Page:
Mja phimosis: This link used to work….

https://www.mja.com.au/journal/2003/178/4/treating-phimosis

The link above used to be a valid link. It showed a picture of a normal intact infant penis and an abnormal intact infant penis with true phimosis.
Basically, they showed slightly pulling back… Normally a non-retractable I can’t foreskin when pulled back slightly will pucker like lips and have a healthy pink look.
For true phimosis, when the foreskin is slightly pulled back the lips of the foreskin flatten out and look strained and white-ish and does not pucker like puckered lips.

(these are my own words above as the link above is now only for member use and I am not a member. I am only writing what I remember. I am not a dr or a scientist just someone who has been reading for 5 yrs on the intact boy because I am a mother.)

I found a link that works. It’s for a site in Canada
http://www.cfp.ca/content/53/3/445.full

——-
phony phimosis diagnosis: http://www.drmomma.org/2010/01/phony-phimosis-diagnosis.html?m=1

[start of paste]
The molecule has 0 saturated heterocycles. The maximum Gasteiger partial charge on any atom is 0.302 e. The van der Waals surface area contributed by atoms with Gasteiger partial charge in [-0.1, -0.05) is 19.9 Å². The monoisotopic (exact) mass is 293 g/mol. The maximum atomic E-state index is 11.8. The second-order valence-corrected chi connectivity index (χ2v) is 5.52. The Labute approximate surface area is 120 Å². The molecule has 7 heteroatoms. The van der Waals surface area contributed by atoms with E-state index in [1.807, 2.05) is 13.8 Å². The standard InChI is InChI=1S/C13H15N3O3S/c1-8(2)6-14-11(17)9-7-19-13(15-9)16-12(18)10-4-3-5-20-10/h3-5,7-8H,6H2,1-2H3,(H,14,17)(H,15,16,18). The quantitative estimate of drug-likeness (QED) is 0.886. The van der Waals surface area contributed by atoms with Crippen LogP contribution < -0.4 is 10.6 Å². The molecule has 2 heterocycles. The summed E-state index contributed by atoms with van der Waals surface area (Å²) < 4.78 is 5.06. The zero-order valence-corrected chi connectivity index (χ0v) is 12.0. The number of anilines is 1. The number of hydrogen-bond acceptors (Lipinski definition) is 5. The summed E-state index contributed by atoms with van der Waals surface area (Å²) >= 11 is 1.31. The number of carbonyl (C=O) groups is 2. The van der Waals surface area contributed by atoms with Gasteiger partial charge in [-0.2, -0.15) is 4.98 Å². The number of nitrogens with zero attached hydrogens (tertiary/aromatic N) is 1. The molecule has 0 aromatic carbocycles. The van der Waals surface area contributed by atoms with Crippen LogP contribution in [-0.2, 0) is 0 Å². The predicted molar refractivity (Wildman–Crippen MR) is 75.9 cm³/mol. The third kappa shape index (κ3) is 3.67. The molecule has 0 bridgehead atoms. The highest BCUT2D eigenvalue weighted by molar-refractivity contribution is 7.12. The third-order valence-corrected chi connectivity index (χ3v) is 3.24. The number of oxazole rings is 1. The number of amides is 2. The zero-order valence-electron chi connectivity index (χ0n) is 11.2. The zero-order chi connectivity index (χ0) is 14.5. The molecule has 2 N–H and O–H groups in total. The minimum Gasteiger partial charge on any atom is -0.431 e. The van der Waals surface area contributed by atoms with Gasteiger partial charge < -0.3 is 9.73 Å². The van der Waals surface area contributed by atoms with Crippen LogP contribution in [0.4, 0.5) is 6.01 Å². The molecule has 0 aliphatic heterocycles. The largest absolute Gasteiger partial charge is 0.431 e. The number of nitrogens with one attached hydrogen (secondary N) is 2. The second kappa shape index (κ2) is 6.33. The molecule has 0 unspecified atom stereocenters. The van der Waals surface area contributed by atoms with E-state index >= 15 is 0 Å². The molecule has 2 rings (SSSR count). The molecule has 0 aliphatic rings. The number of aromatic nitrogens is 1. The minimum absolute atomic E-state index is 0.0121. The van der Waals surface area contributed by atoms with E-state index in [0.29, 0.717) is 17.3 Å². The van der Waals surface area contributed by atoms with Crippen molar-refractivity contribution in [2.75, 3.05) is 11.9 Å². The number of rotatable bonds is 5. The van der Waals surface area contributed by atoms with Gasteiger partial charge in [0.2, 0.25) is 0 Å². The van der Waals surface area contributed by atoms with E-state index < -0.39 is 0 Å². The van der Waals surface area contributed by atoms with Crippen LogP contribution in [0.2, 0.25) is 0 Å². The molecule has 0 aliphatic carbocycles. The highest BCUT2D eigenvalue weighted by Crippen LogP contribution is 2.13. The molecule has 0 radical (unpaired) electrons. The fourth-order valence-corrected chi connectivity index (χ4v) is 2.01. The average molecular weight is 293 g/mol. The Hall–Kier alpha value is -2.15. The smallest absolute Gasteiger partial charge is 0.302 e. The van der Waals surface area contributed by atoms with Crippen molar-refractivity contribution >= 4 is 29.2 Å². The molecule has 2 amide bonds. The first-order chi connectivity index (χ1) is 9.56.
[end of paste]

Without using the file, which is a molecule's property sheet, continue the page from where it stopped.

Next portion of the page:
——
http://www.isrn.com/journals/urology/2012/707329/

“Phimosis is nonretraction of prepuce. It is normally seen in younger children due to adhesions between prepuce and glans penis. It is termed pathologic when nonretractability is associated with local or urinary complaints attributed to the phimotic prepuce. Physicians still have the trouble to distinguish between these two types of phimosis. This ignorance leads to undue parental anxiety and wrong referrals to urologists. Circumcision was the mainstay of treatment for pathologic phimosis. With advent of newer effective and safe medical and conservative surgical techniques, circumcision is gradually getting outmoded. Parents and doctors should a be made aware of the noninvasive options for pathologic phimosis for better outcomes with minimal or no side-effects. Also differentiating features between physiologic and pathologic phimosis should be part of medical curriculum to minimise erroneous referrals for surgery.”